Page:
Much had been written about Harry Kane’s barren August, in which he failed to score. However, the drought is well and truly over now September has arrived. Since finding the net for England during the international break, the 24-year-old has rediscovered his scoring boots in spectacular fashion.
His brace against Borussia Dortmund in Tottenham Hotspur’s opening Champions League Group H clash was as impressive as it was timely, providing his side with the perfect start to their European adventure and banishing the Wembley Stadium hoodoo.
It’s no secret that Tottenham are heavily reliant on Kane (perhaps overly so) to be their chief attacking threat, but he rarely lets them down. Manager Mauricio Pochettino will be relieved that his star man is back to his best.
The England striker had a hand in all three of their goals against Dortmund, setting up Son Heung-min for the first before netting either side of half-time to ensure Spurs sent home their supporters happy.
Both goals underlined Kane’s natural ability as a finisher, which has earned him the Premier League’s Golden Boot trophy in the previous two seasons. His first was a carbon copy of Son’s, cutting in from the left and unleashing a rasping drive that beat Roman Burki at his near post.
Perhaps the Dortmund keeper’s positioning was questionable, but such was the power and pinpoint accuracy of Kane’s strike that it would have taken some stopping wherever he had been stationed.
Although Dortmund looked vulnerable at the back, their attacking prowess had caused Spurs problems all night and a 2-1 lead seemed precarious. So Kane’s second of the night was mightily important because it effectively killed off the game.
After being put through by Cristian Eriksen, Kane still had work to do to create enough space to get his shot away. Once again, the accuracy was such that it left Burki with little chance of preventing it from nestling in the back of the net.
Kane could have completed his hat-trick before he was substituted to a rapturous reception from the Wembley faithful, but the damage had been done. Everyone knows Kane likes to shoot from all areas of the pitch, but opponents seem powerless to stop him.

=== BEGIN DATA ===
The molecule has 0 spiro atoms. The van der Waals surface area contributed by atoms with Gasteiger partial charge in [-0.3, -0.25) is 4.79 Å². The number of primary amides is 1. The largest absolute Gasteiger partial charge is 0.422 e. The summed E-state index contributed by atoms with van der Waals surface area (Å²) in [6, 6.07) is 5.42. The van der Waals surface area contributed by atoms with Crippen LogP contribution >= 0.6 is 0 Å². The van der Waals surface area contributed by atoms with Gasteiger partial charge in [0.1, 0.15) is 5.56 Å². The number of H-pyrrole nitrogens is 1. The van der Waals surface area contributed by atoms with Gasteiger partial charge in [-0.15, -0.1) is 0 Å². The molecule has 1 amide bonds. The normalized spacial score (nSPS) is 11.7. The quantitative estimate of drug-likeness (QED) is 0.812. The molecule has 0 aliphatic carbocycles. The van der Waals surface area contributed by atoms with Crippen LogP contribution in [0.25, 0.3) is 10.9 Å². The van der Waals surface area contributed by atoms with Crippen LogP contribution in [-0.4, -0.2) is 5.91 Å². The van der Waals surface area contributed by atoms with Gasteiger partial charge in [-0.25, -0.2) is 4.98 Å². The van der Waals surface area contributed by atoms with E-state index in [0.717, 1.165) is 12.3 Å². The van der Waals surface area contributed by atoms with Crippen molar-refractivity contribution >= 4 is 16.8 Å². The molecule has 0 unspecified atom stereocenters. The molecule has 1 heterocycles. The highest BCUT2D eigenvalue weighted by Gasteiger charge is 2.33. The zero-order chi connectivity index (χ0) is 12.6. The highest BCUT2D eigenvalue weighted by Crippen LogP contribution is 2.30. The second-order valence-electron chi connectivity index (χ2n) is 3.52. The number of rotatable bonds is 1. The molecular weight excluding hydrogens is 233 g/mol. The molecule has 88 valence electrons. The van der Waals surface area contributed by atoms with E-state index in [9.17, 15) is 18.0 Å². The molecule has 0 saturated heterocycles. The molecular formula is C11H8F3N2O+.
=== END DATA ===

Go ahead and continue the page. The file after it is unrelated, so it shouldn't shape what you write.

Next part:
His two goals from four efforts – as well as an assist – represented an excellent night’s work for a man who has grown in stature to become one of the most prolific strikers in Europe. Kane will remain fundamental to Spurs’ hopes of honours this season, both domestically and in Europe.
“The Wembley curse is over” – Three things learnt from Tottenham 3-1 Borussia Dortmund
Tottenham may face a tough Champions League group including Real Madrid and APOEL alongside Borussia Dortmund, but they could not have gotten off to a better start than with a 3-1 home victory over the Germans.
Son Heung-Min raced clear in the opening minutes to give Mauricio Pochettino’s side the lead, but that lead was quickly pegged back after Andriy Yarmolenko looped an effort over Hugo Lloris and into the corner of the net.
That sparked Harry Kane to life, shrugging off two challenges before firing the ball into the back of the net for a third goal inside 15 minutes. After that the game calmed down as Kane’s second goal midway through the second half put the tie to bed.
A late sending off for Jan Vertonghen, who saw a second yellow for a flailing arm, marred things slightly but Spurs still got off to a dream start at Wembley on Wednesday night.
Here are three things that The Boot Room learnt from the game…
The Wembley curse is over
The tag of a Wembley curse has dogged Tottenham at the start of this season, not helped by defeat to Chelsea and a draw with Burnley, but there is no more emphatic way to put an end to such concerns than by wiping the floor with a difficult Champions League opponent.
Tottenham got off to a dream start through Son Heung-Min and even after conceding an equaliser they reacted well to rapidly re-take the lead. Such a win will give a huge confidence boost and Spurs fans will hope that it will remove any Wembley hoodoo too.
Dortmund continue to disappoint
Gone are the days when Borussia Dortmund were a force to be reckoned with in Europe under Jurgen Klopp, but their performances at Europe’s most elite level have been underwhelming for some time. At Wembley, they once again failed to deceive.
For all their possession and time on the ball in the Tottenham half, they failed to create many clear cut chances, with even their goal coming courtesy of an inspired strike from distance. Defensively they were poor too, with Tottenham scything the back four apart on the counter attack. Mauricio Pochettino will be confident of qualifying from a tough group on the back of that display.
Fernando Llorente offers an entirely different option
He may only have got a few minutes, but right from the off it was clear that the Spaniard’s introduction for Harry Kane would give Tottenham a different dimension in attack. Spurs immediately went for a more direct style with Llorente giving a real focal point in attack.
It’s likely that Llorente will have to wait until the Carabao Cup clash with Barnsley next week for his first start in Tottenham colours, but such aerial presence and power could come in handy against sides like his former team Swansea, who his new club face this weekend.